3 books appear time and again on reading lists: 1) Iris Chang: The Rape of Nanking 2) Viktor Frankl: Man’s Search for Meaning 3) Aleksandr Solzhenitsyn: The Gulag Archipelago
Some time back, I decided that I had to start reading them. If not then, then when? I finished the first two, but am still deliberating my way through the third. These books were enlightening yet difficult to comprehend at times for me. On one hand, they contain accounts of things that happened in real life. On the other hand, they seem to reflect lessons in psychology and sociology. I read them while trying to understand the madness through the lens of science. Let me tell you that it is no easy task.
Citizens worldwide are experiencing a biological event like no other. Termed Covid-19, this coronavirus claimed over ten million lives worldwide. Well before the World Health Organisation classed Covid-19 as a pandemic, scientists were already racing to triangulate its symptoms and determine its transmissibility (World Health Organization, 2020). Today, science and technology equip biologists and virologists in tackling a seemingly invisible foe able to bring potentially deleterious and unforeseen consequences to human beings and societies.
To complicate things, nations also contend with social issues such as unrest, genocide, eroding freedoms, and uncooperative citizens refusing to wear masks. Governments can exercise their authority in quelling social issues. However, the world must turn to science in tackling a virological entity.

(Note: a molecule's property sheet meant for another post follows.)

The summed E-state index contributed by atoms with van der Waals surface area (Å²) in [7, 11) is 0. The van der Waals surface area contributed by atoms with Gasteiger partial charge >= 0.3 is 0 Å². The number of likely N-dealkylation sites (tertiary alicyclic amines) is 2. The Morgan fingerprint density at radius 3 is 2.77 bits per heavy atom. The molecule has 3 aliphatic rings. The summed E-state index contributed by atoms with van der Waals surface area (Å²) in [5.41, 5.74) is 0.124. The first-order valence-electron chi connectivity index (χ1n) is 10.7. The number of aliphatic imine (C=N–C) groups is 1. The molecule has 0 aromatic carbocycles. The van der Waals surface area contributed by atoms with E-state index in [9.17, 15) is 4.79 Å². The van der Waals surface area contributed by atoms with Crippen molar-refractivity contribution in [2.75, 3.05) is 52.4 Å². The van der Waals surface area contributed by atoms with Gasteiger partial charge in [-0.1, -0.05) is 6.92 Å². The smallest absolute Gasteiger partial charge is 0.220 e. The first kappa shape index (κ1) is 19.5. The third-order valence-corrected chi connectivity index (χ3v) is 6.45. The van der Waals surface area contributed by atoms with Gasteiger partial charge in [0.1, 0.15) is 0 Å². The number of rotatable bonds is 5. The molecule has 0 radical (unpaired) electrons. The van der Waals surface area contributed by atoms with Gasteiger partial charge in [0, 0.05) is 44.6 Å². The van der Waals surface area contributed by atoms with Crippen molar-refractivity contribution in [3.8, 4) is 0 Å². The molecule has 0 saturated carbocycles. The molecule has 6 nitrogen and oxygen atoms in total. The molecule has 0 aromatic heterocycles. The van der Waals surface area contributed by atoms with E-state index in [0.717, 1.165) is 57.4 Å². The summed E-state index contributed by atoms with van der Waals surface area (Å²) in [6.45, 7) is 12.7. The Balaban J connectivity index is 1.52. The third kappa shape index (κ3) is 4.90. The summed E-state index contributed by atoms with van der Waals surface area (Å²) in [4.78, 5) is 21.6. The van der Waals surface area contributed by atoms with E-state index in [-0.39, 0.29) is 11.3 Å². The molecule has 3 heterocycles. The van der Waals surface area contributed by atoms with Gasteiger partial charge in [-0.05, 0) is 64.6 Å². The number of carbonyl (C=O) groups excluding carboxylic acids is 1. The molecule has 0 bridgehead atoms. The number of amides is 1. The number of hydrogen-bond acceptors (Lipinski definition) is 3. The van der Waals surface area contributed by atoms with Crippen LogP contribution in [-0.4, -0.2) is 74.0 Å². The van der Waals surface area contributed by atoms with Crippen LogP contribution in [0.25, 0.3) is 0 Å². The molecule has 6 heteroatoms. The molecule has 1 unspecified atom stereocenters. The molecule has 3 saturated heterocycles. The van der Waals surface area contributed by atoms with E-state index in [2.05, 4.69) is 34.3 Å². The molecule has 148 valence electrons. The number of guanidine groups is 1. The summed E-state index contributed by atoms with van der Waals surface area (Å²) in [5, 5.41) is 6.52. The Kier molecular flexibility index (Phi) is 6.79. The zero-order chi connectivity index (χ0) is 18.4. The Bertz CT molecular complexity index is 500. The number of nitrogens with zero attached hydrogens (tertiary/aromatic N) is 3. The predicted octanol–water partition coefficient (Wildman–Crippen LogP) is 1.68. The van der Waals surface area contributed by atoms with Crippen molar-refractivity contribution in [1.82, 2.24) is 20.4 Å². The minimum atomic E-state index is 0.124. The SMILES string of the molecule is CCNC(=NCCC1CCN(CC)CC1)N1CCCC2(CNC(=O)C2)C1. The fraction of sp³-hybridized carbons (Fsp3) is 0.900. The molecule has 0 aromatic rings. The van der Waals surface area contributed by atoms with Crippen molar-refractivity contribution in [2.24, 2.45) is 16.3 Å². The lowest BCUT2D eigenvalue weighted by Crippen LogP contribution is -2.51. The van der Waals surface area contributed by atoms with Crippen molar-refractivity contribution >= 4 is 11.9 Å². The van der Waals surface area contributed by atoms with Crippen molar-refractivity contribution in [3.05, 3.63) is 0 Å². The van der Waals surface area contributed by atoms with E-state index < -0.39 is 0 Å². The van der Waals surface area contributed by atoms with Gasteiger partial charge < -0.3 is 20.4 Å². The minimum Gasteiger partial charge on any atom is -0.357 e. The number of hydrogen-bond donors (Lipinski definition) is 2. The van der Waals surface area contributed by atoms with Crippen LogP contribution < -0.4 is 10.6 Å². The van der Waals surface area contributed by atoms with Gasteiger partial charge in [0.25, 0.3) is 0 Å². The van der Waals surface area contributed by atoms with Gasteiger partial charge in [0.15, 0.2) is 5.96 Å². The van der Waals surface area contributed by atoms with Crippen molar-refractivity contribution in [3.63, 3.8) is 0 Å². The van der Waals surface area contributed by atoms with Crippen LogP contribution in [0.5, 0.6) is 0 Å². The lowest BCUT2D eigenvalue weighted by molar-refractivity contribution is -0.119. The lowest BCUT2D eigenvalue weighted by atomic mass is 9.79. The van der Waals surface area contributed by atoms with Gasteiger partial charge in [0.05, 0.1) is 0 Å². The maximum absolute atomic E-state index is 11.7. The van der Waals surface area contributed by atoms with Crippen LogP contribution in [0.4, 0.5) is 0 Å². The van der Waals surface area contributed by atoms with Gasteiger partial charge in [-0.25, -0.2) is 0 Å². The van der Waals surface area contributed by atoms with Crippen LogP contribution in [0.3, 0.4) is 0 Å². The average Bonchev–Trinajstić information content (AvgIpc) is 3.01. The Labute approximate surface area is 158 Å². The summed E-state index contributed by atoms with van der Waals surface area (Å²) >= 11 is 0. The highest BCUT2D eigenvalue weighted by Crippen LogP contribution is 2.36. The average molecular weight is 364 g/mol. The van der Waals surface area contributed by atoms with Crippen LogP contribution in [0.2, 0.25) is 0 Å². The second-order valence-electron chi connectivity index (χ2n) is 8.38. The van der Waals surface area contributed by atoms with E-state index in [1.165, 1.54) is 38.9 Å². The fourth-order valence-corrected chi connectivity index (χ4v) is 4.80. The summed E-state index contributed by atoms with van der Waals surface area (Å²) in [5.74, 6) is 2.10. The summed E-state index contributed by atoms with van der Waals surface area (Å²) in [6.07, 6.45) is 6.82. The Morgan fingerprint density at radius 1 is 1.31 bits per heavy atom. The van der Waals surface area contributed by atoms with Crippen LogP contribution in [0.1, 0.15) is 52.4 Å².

As I get ready to study gender issues this term, psychologist Susan Pinker is on hand to inform us that males are fragile. If the slides and data are any indication, men are on track to being extinct in some far future.
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I suffered from regular whiteheads around my lips and chin for many years. They rear their little white bumps at night and grow up to be full white heads in the morning. Seeing them in the mirror after I wake up annoyed me, on top of having to purchase skincare products to combat a seemingly persistent issue.
I decided that there had to be a cause and looked at the potential reasons:
After writing a piece, I often eliminate words and restructure passages. I believe everyone should cultivate a habit of relentlessly removing redundant words. If you think that you write too much, you just might. This is regardless of how skilled of a wordsmith you are.
Over time, I compiled a list of common phrases that people pepper their speeches with. Such phrases can and do find their way into writing. Your speech probably wasn’t clear enough initially if you blurt them out or commit the cardinal sin of chaining them together: